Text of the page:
Modern product development in engineering is highly driven by computational approaches using finite element simulations and data analysis. Nevertheless, simulations in automotive applications are still very time and resource consuming. This results in a high need for accurate surrogate models that are cheap to evaluate, can be analysed easily with machine learning, and can be efficiently used, for example, in optimization studies. However, changes in input parameters can result in bifurcations in the simulation results, especially in highly nonlinear applications such as crash simulation. Often, these bifurcations cannot be represented adequately by a single surrogate model. To improve in such a case the prediction quality of the surrogate model, a preceding clustering of the simulations is very promising. We propose a workflow in which one first clusters the simulations obtained for different input parameter combinations according to the similarity of the results and secondly selectively uses these clusters to obtain separate surrogate models. The approach identifies global similarities using dimensionality reduction, where then simulations forming a cluster are automatically identified. Since simulations inside a similarity based cluster vary in a much more uniform way as outside the clusters, constructing surrogate models using clusters is much more accurate. In our study, design of experiments is employed to generate simulation snapshots. These are used for constructing two types of surrogate models, a standard proper orthogonal decomposition (POD) and our approach. The POD is used as a baseline for comparison and the same set of simulation snapshots is used for the POD and for our cluster-based approach. In particular, we employ a metamodeling approach using a kernel method, namely radial basis functions (RBF), to improve the prediction quality especially for highly nonlinear crash simulation results. Both types of surrogate model approaches are applied without the preceding clustering which results in rather poor prediction accuracy for specific parameter combinations, and next with the preceding clustering leading to large improvements in the prediction results. The approach is demonstrated for several CAE applications in metal forming and for crash simulation. For the studied methods the constructed surrogate models are evaluated using different type of metrics for comparison. The results clearly demonstrate the advantages of the proposed methodology especially in the presence of bifurcations.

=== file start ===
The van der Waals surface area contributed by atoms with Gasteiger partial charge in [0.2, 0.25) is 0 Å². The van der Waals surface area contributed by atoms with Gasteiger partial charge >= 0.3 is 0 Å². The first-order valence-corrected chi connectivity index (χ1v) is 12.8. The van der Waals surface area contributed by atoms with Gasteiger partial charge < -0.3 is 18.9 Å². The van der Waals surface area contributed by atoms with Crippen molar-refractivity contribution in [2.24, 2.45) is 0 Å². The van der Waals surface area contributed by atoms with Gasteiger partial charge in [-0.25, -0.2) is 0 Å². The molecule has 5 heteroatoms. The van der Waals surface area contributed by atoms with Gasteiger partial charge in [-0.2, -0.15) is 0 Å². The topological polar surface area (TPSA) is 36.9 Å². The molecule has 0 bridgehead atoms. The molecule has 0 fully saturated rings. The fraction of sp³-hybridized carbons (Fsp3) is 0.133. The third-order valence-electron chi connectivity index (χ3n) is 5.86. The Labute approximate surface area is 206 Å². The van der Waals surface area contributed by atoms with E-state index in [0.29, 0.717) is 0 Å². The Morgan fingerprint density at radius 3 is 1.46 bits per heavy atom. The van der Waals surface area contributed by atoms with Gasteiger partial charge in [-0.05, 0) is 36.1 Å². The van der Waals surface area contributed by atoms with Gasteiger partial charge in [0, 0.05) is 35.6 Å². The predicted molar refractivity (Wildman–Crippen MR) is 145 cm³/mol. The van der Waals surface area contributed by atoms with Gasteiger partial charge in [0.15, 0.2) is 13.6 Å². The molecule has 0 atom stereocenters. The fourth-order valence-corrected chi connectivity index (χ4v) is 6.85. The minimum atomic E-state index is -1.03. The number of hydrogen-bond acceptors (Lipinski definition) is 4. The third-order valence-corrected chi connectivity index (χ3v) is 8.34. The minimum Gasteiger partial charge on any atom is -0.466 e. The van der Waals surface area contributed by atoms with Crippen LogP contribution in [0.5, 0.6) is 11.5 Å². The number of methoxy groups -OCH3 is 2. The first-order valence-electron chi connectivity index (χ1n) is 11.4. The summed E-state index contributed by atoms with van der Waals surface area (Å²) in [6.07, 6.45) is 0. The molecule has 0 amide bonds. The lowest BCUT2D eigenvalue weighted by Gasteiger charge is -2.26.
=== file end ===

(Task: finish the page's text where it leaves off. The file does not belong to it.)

surrogate models, clustering, machine learning, prediction, crash simulation
14:05
conference time (CEST, Berlin)
A Massively Parallel Fast Multipole Library for Industrial Applications
28/10/2021 14:05 conference time (CEST, Berlin)
Room: F
J. Zechner, L. Kielhorn, T. Rüberg (Tailsit GmbH, AUT)
J. Zechner, L. Kielhorn, T. Rüberg (Tailsit GmbH, AUT)
In many engineering disciplines the use of Boundary Element Methods (BEM, or Method of Moments) poses an advantage because a volume mesh is avoided for at least some parts of the domain. For example, in problems of acoustics, electromagnetics or scattering, it can often be very cumbersome to discretise the air region. Moreover, solid parts might move with respect to each other such that tedious remeshing is required. This has led us in the past to combine the BEM with Finite Elements (FEM) to exploit the respective advantages of each method. The FEM-BEM coupling approach has been successfully applied to problems from electromagnetics. The analysis of actuators, such as magnetic valves, or the snapping of permanent magnets are examples where avoiding a volume mesh for the air region is particularly advantageous. Unfortunately, the standard BEM has an inherent quadratic complexity similar to N-body problems: each degree of freedom directly interacts with each other. Therefore, its applicability in nowadays industrial standards is only feasible with acceleration methods which reduce the numerical effort. To this end, we have developed the software library PARTS, which is based on the Fast Multipole Method (FMM). The FMM is based on a hierarchical decomposition of the computational domain and an approximation scheme for distant interactions between clusters of degrees of freedom. A careful implementation of this method enables us to tackle BEM-based systems with linear complexity. Crucial design features of our FMM library are reusability, applicability to a wide range of problems, multi-threading and distributed memory parallelism (MPI) for large-scale applications. In this work, we present the latest results from our FMM library. For specific use cases the scaling (speedup) in a HPC environment up to ~1000 cores is shown. Several practical examples in conjunction with LS-DYNA demonstrate the soundness of the BEM-based approach and show the wide applicability of the method.
High Performance Computing, Fast Multipole Method, Electromagnetism, Acoustics